Hermeneutic Philosophy Of Science Van Gogh S Eyes And God

Author: Babette Babich
Editor: Springer Science & Business Media
ISBN: 9401717672
Size: 13,36 MB
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This richly textured book bridges analytic and hermeneutic and phenomenological philosophy of science. It features unique resources for students of the philosophy and history of quantum mechanics and the Copenhagen Interpretation, cognitive theory and the psychology of perception, the history and philosophy of art, and the pragmatic and historical relationships between religion and science.

Models As Make Believe

Author: Adam Toon
Editor: Springer
ISBN: 1137292237
Size: 10,15 MB
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Scientists often try to understand the world by building simplified and idealised models of it. Adam Toon develops a new approach to scientific models by comparing them to the dolls and toy trucks of children's imaginative games, and offers a unified framework to solve difficult metaphysical problems and help to make sense of scientific practice.

Tools And Modes Of Representation In The Laboratory Sciences

Author: U. Klein
Editor: Springer Science & Business Media
ISBN: 9401597375
Size: 10,39 MB
Format: PDF, Docs
Read: 225
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constitutive of reference in laboratory sciences as cultural sign systems and their manipulation and superposition, collectively shared classifications and associated conceptual frameworks,· and various fonns of collective action and social institutions. This raises the question of how much modes of representation, and specific types of sign systems mobilized to construct them, contribute to reference. Semioticians have argued that sign systems are not merely passive media for expressing preconceived ideas but actively contribute to meaning. Sign systems are culturally loaded with meaning stemming from previous practical applications and social traditions of applications. In new local contexts of application they not only transfer stabilized meaning but also can be used as active resources to add new significance and modify previous meaning. This view is supported by several analyses presented in this volume. Sign systems can be implemented like tools that are manipulated and superposed with other types of signs to forge new representations. The mode of representation, made possible by applying and manipulating specific types of representational tools, such as diagrammatic rather than mathematical representations, or Berzelian fonnulas rather than verbal language, contributes to meaning and forges fine-grained differentiations between scientists' concepts. Taken together, the essays contained in this volume give us a multifaceted picture of the broad variety of modes of representation in nineteenth-century and twentieth-century laboratory sciences, of the way scientists juxtaposed and integrated various representations, and of their pragmatic use as tools in scientific and industrial practice.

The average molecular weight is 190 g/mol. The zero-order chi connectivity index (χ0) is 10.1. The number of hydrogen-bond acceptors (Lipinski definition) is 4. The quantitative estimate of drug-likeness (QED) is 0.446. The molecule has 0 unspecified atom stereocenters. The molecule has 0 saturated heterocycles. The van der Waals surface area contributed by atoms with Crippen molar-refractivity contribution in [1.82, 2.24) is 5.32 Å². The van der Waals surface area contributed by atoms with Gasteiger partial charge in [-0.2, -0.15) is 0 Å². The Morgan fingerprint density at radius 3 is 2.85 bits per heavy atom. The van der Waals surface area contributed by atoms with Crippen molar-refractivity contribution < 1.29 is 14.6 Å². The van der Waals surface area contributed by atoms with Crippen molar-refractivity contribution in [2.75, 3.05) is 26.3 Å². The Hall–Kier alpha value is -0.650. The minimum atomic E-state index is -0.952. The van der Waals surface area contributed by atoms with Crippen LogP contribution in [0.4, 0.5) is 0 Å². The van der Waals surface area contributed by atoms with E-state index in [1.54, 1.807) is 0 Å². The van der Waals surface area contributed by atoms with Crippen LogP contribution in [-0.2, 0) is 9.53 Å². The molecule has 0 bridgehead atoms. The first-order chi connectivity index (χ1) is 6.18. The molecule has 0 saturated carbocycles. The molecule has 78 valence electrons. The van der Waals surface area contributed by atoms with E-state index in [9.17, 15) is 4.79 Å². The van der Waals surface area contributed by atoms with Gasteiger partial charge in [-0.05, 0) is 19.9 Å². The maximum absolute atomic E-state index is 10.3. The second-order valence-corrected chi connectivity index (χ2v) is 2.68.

Materials And Expertise In Early Modern Europe

Author: Ursula Klein
Editor: University of Chicago Press
ISBN: 0226439704
Size: 18,76 MB
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It is often assumed that natural philosophy was the forerunner of early modern natural sciences. But where did these sciences’ systematic observation and experimentation get their starts? In Materials and Expertise in Early Modern Europe, the laboratories, workshops, and marketplaces emerge as arenas where hands-on experience united with higher learning. In an age when chemistry, mineralogy, geology, and botany intersected with mining, metallurgy, pharmacy, and gardening, materials were objects that crossed disciplines. Here, the contributors tell the stories of metals, clay, gunpowder, pigments, and foods, and thereby demonstrate the innovative practices of technical experts, the development of the consumer market, and the formation of the observational and experimental sciences in the early modern period. Materials and Expertise in Early Modern Europe showcases a broad variety of forms of knowledge, from ineffable bodily skills and technical competence to articulated know-how and connoisseurship, from methods of measuring, data gathering, and classification to analytical and theoretical knowledge. By exploring the hybrid expertise involved in the making, consumption, and promotion of various materials, and the fluid boundaries they traversed, the book offers an original perspective on important issues in the history of science, medicine, and technology.